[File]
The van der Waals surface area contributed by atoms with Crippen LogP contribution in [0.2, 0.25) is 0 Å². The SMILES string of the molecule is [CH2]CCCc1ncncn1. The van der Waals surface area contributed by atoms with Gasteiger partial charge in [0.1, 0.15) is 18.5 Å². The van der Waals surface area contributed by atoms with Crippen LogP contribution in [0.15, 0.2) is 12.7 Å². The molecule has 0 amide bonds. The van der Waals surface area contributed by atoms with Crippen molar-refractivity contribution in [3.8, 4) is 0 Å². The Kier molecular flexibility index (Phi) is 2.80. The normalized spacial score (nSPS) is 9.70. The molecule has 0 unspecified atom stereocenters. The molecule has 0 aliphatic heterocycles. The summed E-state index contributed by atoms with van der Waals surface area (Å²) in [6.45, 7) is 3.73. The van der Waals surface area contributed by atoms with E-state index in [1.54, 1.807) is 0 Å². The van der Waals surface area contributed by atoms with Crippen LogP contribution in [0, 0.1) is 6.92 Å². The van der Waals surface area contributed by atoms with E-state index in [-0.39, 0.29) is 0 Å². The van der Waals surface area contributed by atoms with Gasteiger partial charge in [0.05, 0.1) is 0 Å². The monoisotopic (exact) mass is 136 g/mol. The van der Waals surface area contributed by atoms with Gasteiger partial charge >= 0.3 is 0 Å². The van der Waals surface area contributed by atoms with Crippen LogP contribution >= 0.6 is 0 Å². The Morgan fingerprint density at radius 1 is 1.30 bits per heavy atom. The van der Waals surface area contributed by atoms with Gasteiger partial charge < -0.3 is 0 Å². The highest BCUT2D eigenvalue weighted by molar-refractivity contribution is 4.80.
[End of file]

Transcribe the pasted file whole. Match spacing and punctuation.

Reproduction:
The van der Waals surface area contributed by atoms with Crippen LogP contribution in [0.2, 0.25) is 0 Å². The SMILES string of the molecule is [CH2]CCCc1ncncn1. The van der Waals surface area contributed by atoms with Gasteiger partial charge in [0.1, 0.15) is 18.5 Å². The van der Waals surface area contributed by atoms with Crippen LogP contribution in [0.15, 0.2) is 12.7 Å². The molecule has 0 amide bonds. The van der Waals surface area contributed by atoms with Crippen molar-refractivity contribution in [3.8, 4) is 0 Å². The Kier molecular flexibility index (Phi) is 2.80. The normalized spacial score (nSPS) is 9.70. The molecule has 0 unspecified atom stereocenters. The molecule has 0 aliphatic heterocycles. The summed E-state index contributed by atoms with van der Waals surface area (Å²) in [6.45, 7) is 3.73. The van der Waals surface area contributed by atoms with E-state index in [1.54, 1.807) is 0 Å². The van der Waals surface area contributed by atoms with Crippen LogP contribution in [0, 0.1) is 6.92 Å². The van der Waals surface area contributed by atoms with E-state index in [-0.39, 0.29) is 0 Å². The van der Waals surface area contributed by atoms with Gasteiger partial charge in [0.05, 0.1) is 0 Å². The monoisotopic (exact) mass is 136 g/mol. The van der Waals surface area contributed by atoms with Gasteiger partial charge >= 0.3 is 0 Å². The van der Waals surface area contributed by atoms with Crippen LogP contribution >= 0.6 is 0 Å². The Morgan fingerprint density at radius 1 is 1.30 bits per heavy atom. The van der Waals surface area contributed by atoms with Gasteiger partial charge < -0.3 is 0 Å². The highest BCUT2D eigenvalue weighted by molar-refractivity contribution is 4.80.